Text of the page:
Decption In The Workplace? No!

Question:

I work on a machine. A coworker distracted my attention and I missed a lockout. He then called the safety coordinator and found it missing. I was fired and denied my unemployment. I am 60 years old and cannot find a job. What am I to do?

Signed,

Deception and Fired


Answer:

Dear Deception and Fired:

I don’t understand why you titled your query “Decption In The Workplace.” I can’t see that any one deceived you. Being distracted is not deception. Nor is being fired for finding something missing. Since you say you are 60 years old and can’t find a job, I assume that this incident occurred some time ago. Can you do anything about this firing now? Maybe. Maybe not. Missing a lockout must have been a serious mistake, and the company policy might be that such an error is so dangerous to safety or to equipment that guilty employees are to be fired. What can you do? I will suggest several things you might consider doing. 1. You might ask for your job back. How long were you employed by that company? Is this your first mistake? Do you have a record of satisfactory performance? How did they fire you? Did they provide the reason in writing? Were you given an opportunity to say why you were distracted and given a chance to apologize or put on probation? These are the kind of questions that you probably have thought about and would need to answer if you were to ask for your job back. And that might be a possibility if you have special skills and except for the lockout error were a responsible employee. A firing for one mistake seems to be unusual. What did the company policy book say about discipline and discharge? Most companies know it costs them to find and train new hires, so you have this on you side, should you return and ask for another chance. If you do, don’t blame your error on a co-worker. It was you who allowed yourself to be distracted. Fess up and ask for trial period to prove you will not allow that to happen again.

2. Seek unemployment compensation. Check with a state and/or federal agency to learn if you are entitled for such if you were fired. 3. Consult an attorney. You say you are 60. Have other employees been fired by this company once they got near retirement? If so, you might consult a labor attorney to advise you if you have any recourse. Most companies can fire and hire for a good reason or no reason if they have no union. But if older workers are fired because a company wants to hire younger employees, it might be guilty of age discrimination. 4. Don’t cave in to a can’t. Surely, 60 years of experience is worth something. What skills do you have? What projects have you worked on? List those. Take them with you to other workplaces. You might not find work that pays as well or is exacting to your liking, but if you need work, be humble enough to work at almost anything. Or go to an employment agency that finds temporary, if not permanent, jobs. The important thing for you is to keep a positive mindset. I know of retired people who have found part-time jobs and/or made a small business for themselves as handymen. One handyman job has led to the next. So you are now faced with an uncomfortable job of hunting for work as an older person. You can do that or make your own job. If you don’t find a job soon, volunteer in a hospital or community agency or church, possibly as a janitor. I’ve done that kind of work.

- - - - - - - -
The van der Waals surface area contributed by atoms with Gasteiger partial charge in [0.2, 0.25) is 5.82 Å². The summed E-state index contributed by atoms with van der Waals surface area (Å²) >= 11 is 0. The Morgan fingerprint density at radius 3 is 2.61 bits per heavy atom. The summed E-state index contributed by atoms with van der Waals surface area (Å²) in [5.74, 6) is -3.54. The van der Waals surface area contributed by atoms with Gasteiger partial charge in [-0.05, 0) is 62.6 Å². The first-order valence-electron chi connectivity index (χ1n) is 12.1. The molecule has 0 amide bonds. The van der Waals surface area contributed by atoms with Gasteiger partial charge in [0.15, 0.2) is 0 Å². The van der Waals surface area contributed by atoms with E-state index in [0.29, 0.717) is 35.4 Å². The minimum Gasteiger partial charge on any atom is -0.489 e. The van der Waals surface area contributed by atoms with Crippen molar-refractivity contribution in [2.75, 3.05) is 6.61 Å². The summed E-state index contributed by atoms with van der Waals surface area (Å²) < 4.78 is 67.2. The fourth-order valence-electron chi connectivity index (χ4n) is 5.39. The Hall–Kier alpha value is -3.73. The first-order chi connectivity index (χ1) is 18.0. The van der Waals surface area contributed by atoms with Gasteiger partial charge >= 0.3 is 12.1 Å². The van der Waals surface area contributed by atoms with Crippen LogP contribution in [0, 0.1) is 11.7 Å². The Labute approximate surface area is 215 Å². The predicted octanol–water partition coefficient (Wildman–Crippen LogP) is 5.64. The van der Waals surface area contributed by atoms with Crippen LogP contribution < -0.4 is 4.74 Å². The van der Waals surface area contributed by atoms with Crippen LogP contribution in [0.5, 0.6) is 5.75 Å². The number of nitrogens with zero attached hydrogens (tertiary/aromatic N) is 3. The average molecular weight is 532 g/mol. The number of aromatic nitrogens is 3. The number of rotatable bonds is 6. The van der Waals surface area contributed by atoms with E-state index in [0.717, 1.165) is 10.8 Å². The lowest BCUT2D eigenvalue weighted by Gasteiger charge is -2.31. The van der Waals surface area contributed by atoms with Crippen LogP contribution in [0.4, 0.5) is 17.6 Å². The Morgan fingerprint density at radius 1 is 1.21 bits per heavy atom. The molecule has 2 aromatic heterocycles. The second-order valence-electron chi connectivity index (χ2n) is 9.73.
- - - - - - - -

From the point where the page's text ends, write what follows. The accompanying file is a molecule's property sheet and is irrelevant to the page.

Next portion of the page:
Do feel free to write us again and let us know if any of these options make sense to you. And tell us what you are doing after a month or two. You are too young to become a couch potato and to feel see your self as a victim. Keep moving in body and mind, and keep looking. Think can-do.

William Gorden